My spiritual path is a holistic one that is about committing to being present with the full range of experience. To walk this path requires finding the courage to meet yourself, others, the world and experience with an open heart.
A holistic spiritual practice can be anything from living an engaged, awake life that serves the whole to diving deeply into individual introspection. And different people will have different paths at different times.
This list aims to help people move away from fixed ideas about what practice needs to look like and give people a method for finding a practice that is meaningful to them and that supports their spiritual growth.
intentional activity that establishes, develops, and nourishes a healthy personal relationship with the truth and the depths of experience
a recognition, realisation, or coming into awareness of something; the act of starting to understand something or feel something
the basic principles of cosmic and individual existence; the mystery and intelligence that permeates all things, including you
One of the ways that people start to wake up to a deeper truth is by doing personal development work.
Some examples would be developing a jhana meditation practice for pleasure, doing psychedelic therapy for healing or taking a mindfulness based stress relief course.
Some people who do this kind of work get the benefits they were hoping for from their chosen practice or therapy, incorporate this back into their normal life and don’t delve any deeper. For others they get a taste of something richer, that perhaps they weren’t expecting to find and it can be the start of an exploration into something that goes much deeper than they initially imagined.
It is at this point, when a practice becomes an exploration of something deeper, that it becomes spiritual.
About The List
It is my experience that when spiritual practice does not include all the factors in this list, it is unbalanced. A complete well-rounded practice necessarily includes all these elements, or it can easily become narcissistic, dissociative or a distraction.
If you are at the start of your path, you may want to build the factors up in order. If you have an established practice, you may realise that you already have some of the factors and others you need to work towards. If you are a teacher it may be worth reflecting how this fits with your teaching and your student’s practices.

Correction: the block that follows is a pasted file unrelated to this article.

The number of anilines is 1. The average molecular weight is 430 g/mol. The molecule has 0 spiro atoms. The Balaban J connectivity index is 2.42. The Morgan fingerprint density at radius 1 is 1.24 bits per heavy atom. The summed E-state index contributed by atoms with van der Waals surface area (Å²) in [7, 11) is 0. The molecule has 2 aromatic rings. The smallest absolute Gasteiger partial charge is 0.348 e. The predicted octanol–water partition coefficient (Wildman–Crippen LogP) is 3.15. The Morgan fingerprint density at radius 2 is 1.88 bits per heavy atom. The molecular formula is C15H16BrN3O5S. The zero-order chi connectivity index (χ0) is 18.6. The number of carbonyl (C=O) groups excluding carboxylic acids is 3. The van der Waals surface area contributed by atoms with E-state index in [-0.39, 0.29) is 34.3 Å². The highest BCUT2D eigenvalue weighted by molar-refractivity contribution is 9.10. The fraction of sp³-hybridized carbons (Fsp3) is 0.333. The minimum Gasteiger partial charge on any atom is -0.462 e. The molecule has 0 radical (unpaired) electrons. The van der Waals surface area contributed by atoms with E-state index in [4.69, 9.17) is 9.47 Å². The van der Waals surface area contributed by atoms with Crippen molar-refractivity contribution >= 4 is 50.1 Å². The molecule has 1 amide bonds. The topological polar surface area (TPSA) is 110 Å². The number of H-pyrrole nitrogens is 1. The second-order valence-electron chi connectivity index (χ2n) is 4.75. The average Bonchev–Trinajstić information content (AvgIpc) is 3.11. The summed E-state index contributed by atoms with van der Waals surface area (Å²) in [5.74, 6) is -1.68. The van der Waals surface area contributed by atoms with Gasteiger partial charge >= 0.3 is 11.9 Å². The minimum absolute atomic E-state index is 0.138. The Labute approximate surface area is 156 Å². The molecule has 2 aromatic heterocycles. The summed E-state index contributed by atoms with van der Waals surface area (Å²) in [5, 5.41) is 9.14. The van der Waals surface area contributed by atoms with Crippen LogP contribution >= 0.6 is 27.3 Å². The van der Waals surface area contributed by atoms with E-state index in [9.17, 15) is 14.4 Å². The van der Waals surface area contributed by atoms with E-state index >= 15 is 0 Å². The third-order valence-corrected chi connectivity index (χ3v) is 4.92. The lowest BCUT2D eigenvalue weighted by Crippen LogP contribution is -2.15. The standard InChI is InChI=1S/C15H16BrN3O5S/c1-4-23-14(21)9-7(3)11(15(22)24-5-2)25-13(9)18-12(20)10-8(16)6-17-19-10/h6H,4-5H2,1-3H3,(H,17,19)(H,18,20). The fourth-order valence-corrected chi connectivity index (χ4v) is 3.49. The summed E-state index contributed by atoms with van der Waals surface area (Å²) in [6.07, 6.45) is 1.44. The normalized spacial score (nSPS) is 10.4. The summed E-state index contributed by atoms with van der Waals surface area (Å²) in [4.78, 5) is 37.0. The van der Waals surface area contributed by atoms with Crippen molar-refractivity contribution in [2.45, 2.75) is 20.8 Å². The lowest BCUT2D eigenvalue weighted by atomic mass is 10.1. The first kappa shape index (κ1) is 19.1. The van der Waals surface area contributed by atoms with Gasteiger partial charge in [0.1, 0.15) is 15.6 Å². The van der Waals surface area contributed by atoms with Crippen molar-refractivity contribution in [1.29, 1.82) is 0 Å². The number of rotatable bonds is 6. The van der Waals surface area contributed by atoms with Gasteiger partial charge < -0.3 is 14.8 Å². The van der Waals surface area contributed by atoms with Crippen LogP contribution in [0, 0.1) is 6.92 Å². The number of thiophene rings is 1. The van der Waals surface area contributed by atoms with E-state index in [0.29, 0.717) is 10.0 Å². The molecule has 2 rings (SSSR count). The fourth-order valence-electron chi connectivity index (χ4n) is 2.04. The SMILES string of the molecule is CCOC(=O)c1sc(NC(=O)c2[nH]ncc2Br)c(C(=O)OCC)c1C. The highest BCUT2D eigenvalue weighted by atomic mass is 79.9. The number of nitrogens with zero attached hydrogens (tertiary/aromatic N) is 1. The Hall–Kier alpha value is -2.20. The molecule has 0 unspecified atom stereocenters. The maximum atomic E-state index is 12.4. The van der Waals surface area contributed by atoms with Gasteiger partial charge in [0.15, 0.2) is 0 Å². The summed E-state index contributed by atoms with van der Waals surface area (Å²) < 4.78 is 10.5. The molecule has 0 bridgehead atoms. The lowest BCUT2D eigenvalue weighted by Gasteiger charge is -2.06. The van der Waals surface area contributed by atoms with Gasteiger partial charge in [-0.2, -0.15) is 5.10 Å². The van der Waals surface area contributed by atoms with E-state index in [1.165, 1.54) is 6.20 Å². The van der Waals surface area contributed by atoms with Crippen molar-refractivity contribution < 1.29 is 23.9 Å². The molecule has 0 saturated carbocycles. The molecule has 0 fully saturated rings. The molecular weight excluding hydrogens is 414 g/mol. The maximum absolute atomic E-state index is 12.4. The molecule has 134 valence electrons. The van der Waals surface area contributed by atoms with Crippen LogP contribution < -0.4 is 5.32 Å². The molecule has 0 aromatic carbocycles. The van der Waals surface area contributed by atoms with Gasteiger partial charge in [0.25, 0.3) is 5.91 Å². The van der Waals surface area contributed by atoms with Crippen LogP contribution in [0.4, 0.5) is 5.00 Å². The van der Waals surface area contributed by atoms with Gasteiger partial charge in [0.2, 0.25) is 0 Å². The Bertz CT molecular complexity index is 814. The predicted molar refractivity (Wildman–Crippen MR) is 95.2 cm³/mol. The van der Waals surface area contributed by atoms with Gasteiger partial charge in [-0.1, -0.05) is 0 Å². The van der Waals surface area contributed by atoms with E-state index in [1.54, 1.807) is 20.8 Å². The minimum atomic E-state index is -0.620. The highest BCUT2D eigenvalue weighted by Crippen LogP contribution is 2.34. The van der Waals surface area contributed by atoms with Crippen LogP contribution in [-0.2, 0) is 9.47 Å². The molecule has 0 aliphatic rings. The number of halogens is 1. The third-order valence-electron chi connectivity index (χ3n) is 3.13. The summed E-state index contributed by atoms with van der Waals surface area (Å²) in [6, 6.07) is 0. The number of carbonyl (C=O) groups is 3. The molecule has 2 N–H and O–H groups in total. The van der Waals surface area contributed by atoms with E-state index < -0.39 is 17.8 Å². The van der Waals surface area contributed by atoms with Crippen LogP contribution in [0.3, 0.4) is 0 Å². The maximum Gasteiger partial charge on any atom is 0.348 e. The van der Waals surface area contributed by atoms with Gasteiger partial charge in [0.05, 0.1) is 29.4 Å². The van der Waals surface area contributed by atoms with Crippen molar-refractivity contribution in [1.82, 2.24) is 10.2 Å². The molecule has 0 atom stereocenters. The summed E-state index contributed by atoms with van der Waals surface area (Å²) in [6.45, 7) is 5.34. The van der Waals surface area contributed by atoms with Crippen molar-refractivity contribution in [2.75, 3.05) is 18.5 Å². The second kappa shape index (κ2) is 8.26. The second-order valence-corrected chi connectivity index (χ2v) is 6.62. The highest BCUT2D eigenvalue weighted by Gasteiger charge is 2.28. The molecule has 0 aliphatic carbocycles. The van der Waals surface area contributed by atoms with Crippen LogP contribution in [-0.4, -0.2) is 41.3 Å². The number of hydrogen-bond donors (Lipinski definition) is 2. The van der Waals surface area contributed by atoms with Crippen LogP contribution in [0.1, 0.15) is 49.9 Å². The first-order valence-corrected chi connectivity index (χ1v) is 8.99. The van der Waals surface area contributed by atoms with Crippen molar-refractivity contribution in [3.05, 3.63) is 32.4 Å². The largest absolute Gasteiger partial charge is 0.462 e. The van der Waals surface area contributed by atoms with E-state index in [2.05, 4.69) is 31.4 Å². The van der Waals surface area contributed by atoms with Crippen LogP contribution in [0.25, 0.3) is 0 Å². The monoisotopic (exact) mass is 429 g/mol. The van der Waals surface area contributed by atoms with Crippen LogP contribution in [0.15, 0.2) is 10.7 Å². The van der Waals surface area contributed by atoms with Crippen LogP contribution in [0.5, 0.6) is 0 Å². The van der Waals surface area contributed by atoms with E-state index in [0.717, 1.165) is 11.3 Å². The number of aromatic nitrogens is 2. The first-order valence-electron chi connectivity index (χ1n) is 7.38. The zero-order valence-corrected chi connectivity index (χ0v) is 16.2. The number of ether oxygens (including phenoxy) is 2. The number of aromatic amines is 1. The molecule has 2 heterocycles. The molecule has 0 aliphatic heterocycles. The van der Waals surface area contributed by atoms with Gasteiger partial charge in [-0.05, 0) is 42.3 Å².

As you read through, check in with yourself about whether you are holding yourself accountable to these things. You don’t need to be doing everything perfectly all of the time; the aim is to be working towards wholeness. At times it may be most fruitful for you to focus on one or two of the factors and forget about the others completely, but in order to cultivate depth and balance, you will need to dedicate time and energy to everything that is listed here at various points on your path, whether that is over the course of a year or over the course of a lifetime.
1 – Holistic Approach
- My practice, life and relationships are an expression of my deepest intentions and values
- My understanding of awakening and spirituality includes my body, heart, mind and soul
- My practice or practices nourish the growth of the different aspects of my being (body, heart, mind and soul)
- My practice leaves space for mystery to emerge and for things to be different to how I initially imagined them to be
- My process includes welcoming my blind spots and shadows and working through them
- My darkness is welcome – both the enjoyable aspects and the painful aspects
- My integrity and my own sense of the deepest truth is one of the most important guides in my process
- My practice includes both connecting with transcendental aspects of experience and becoming the fullest expression of myself as a human being
- My view of the world, myself and others makes my practice feel meaningful
Related to: Right view
2 – Heartful Approach
- I am connected to my heart
- My connection with my heart allows me to meet myself, others and life with courage, curiosity, joy and compassion
- My belief in goodness in the world supports my capacity to show up whole-heartedly
- My grief is welcomed as part of my wholeness; connecting with it is a heart-opening experience
- My depth and resilience is strengthened by my practice of meeting life with an open heart even when it’s hard
- My life is experienced one moment at a time and I meet the present moment with a sense of joy and compassion
- My connections to other people nourish me and I support others in return
- My practice is inspired by my deepest intentions
Related to: Right intention
3 – Honest Approach
- Sincerity is as at the core of my practice, including both being able to be vulnerable and recognise my own power
- My practice allows me to start where I am, rather than where I want to be or where I think I should be
- I value honesty in other people, over charisma or shininess
- My boundaries are healthy, flexible, well-communicated and come from a place of love
- When I talk about practice I share what feels meaningful rather than trying to impress people
- I listen carefully to what others share and am honest about how it impacts me, rather than creating judgements and projections
- My understanding of the spiritual path feels like a true representation of what it is possible to achieve or experience in this lifetime, rather than marketing hype, hubris or a magic bullet
Related to: Right speech
4 – Continuous Practice
- My daily life is part of my spiritual practice
- My spirituality includes a practice that I do throughout the day
- My perspective of myself and my life feels real and whole and includes my dark and my light
- My spiritual practice includes turning towards difficult things and not writing off parts of life as irrelevant
- My challenges and vulnerabilities are opportunities for me to learn and grow